“The victim is sometimes made to feel guilty if they try to confront the situation, or afraid that their needs will not be met if they say something,” said Weckwerth, who is a member of the Wisconsin Bankers Association’s Financial Crimes Committee. “Many times, the caregiver will make them feel like they ‘owe’ them for all they do, or threaten to not provide the basic things that are needed such as groceries or healthcare.”
Bartolerio, who also is a member of WBA’s Financial Crimes Committee, said a community bank like hers, where there are many longtime customers whom tellers have gotten to know, might be in a better position than some to identify trouble.
Tom Mews, president of FNC Bank in New Richmond, also said a community bank may have an edge in scouting out trouble because of the relationships the bank has with customers.
“We know our customers,” he said. “We’re not simply relying on a computer database to kick up red flags. We know what normal transactions are because we see them on a regular basis. We can spot these things just because we know who our customers are.”
According to the FBI, seniors become targets of financial crooks because they tend to be trusting and polite. In addition, they often have financial savings and good credit.
The FBI also says seniors may be less inclined to report fraud because they don’t know how, or they may be too ashamed at having been scammed.
An elderly victim of a romance scam, for instance, might be too embarrassed about being taken in by a scammer via an online dating service.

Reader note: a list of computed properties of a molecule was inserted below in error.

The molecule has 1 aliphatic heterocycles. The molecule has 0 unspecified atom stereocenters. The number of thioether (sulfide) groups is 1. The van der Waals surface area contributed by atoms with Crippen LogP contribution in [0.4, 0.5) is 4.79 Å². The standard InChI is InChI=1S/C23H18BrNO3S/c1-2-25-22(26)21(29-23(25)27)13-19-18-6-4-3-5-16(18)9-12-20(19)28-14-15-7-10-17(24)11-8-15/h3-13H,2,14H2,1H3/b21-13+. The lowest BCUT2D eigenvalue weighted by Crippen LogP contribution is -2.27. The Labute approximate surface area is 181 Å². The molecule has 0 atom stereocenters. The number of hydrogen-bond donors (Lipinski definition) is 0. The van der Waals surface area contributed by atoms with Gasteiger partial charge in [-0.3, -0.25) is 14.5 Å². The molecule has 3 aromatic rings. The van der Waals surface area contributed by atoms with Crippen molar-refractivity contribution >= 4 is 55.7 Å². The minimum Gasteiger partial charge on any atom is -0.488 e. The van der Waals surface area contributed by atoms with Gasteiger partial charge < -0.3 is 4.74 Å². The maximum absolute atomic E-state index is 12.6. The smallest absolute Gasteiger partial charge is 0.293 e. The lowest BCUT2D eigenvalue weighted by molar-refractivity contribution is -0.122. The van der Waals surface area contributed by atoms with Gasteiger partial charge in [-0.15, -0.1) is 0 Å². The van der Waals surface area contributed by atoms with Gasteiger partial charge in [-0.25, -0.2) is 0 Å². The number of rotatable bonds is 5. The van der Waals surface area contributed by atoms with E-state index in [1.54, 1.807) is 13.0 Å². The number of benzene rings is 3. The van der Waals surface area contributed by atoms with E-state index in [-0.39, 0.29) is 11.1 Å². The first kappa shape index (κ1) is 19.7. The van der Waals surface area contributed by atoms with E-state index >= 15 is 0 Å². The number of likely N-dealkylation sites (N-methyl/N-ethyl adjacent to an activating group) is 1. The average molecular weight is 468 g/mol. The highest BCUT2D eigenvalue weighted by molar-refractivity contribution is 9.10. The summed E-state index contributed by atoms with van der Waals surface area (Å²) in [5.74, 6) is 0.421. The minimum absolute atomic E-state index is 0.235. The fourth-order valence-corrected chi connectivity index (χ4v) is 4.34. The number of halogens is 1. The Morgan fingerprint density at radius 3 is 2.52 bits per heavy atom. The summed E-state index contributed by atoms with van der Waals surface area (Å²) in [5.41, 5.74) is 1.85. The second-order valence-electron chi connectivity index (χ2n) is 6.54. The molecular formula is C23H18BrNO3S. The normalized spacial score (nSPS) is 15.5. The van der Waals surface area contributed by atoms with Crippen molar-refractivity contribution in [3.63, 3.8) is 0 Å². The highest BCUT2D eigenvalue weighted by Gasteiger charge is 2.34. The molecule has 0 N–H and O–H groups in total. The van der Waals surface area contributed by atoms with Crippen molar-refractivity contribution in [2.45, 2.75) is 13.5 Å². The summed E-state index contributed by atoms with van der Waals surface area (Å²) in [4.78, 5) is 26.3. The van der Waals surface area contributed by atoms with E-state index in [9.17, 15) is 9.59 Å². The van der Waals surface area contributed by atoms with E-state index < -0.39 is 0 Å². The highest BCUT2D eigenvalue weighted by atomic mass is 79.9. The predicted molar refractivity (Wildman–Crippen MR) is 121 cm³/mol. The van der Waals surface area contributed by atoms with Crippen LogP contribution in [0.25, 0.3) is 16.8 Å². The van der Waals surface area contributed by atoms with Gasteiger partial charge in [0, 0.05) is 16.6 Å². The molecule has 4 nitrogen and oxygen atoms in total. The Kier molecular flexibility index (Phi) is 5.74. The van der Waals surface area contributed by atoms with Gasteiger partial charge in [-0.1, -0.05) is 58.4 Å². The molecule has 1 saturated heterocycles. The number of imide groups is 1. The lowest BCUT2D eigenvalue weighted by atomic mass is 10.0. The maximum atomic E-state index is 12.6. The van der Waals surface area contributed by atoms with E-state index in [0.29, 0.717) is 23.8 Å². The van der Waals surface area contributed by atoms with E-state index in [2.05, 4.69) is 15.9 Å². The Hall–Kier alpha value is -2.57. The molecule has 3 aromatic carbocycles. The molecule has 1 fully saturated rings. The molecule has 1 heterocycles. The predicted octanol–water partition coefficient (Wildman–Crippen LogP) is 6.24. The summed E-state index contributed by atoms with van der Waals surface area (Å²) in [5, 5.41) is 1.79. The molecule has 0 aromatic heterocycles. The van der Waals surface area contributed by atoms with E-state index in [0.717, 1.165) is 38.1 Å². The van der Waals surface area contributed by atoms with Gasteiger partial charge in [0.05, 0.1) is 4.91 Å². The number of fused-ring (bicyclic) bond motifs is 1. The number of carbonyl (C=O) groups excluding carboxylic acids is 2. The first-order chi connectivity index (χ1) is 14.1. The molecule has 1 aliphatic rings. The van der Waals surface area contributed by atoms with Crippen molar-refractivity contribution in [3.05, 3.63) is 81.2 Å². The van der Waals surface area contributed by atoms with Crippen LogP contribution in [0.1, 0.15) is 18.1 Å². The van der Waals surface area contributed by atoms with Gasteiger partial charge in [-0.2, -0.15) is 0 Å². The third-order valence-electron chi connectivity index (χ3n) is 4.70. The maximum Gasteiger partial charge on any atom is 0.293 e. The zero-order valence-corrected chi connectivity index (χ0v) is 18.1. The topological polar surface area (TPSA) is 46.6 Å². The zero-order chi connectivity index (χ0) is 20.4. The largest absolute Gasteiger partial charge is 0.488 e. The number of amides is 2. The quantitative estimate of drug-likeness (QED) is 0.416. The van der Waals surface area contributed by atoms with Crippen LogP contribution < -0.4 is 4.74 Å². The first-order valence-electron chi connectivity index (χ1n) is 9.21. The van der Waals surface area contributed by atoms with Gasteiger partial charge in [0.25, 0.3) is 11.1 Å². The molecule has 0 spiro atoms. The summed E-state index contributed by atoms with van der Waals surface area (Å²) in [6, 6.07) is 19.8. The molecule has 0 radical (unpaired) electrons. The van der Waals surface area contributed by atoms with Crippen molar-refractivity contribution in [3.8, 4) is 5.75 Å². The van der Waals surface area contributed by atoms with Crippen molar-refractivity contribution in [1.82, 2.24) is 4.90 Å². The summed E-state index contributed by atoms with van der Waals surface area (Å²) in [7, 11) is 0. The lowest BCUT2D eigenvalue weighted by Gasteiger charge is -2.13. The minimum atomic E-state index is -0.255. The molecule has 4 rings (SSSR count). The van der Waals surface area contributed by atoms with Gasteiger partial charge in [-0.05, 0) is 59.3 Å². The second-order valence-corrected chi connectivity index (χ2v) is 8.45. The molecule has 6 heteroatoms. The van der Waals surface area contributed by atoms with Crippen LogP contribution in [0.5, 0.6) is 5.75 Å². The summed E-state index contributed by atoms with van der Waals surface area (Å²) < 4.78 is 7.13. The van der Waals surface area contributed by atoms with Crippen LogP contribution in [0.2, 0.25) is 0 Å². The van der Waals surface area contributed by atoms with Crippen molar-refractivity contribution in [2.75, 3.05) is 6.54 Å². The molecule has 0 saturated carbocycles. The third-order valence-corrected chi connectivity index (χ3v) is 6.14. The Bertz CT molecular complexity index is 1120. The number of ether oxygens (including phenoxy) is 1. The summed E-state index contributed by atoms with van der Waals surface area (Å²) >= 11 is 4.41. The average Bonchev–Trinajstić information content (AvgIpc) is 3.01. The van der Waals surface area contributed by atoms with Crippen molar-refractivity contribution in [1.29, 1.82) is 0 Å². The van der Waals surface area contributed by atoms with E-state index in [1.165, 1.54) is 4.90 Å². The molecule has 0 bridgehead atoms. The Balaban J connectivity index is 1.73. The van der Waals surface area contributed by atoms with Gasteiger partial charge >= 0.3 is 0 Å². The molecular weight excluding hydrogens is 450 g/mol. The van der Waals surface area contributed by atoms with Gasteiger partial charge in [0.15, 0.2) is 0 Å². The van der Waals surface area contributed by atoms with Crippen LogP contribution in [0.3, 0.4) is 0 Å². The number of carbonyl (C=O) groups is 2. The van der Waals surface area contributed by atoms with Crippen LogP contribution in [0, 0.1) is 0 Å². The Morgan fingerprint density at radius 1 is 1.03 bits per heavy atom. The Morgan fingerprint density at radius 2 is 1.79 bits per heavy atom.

“We also see romance/companion scams where the elderly are lonely and seeking companionship,” Weckwerth said. “This is generally someone conning the elderly into sending them money for travel, or expenses to keep them out of trouble.”
A recent article by Katherine Skiba of AARP.org detailed how elderly customers of the online dating service Match.com lost hundreds of thousands of dollars to fake suitors.
DeValkenaere said many seniors are lonely, but sometimes too trusting. She cited “social isolation” as the source of their involvement in romance scams.
DeValkenaere said she believes banks generally have been doing a good job at keeping their eyes open for financial exploitation of the elderly.
“I think a lot of the financial institutions are training their people very well in regards to what to watch out for and some of these red flags,” she said.
Mews listed circumstances that should raise eyebrows for bankers who handle accounts for the elderly:
- Sudden changes in bank account or banking practice
- Unexplained withdrawal of large sums of money by a person accompanying the elder
- Sudden non-sufficient fund activity
- The inclusion of additional names on an elder’s bank signature card
- Unexplained changes in power of attorney, will, or other legal documents
- Missing checks or money
- Debit transactions that are inconsistent for the older adult
- Unauthorized withdrawal of the elder’s funds using the elder’s ATM card
- Abrupt changes in financial documents
- Unexplained disappearance of funds or valuable possessions
- Unpaid bills despite the availability of adequate financial resources
- Discovery of an elder’s signature being forged for financial transactions or for the title of possessions
- Sudden appearance of previously uninvolved relatives claiming their rights to an elder’s affairs and possessions.
DeValkenaere said some scams against seniors are seasonal.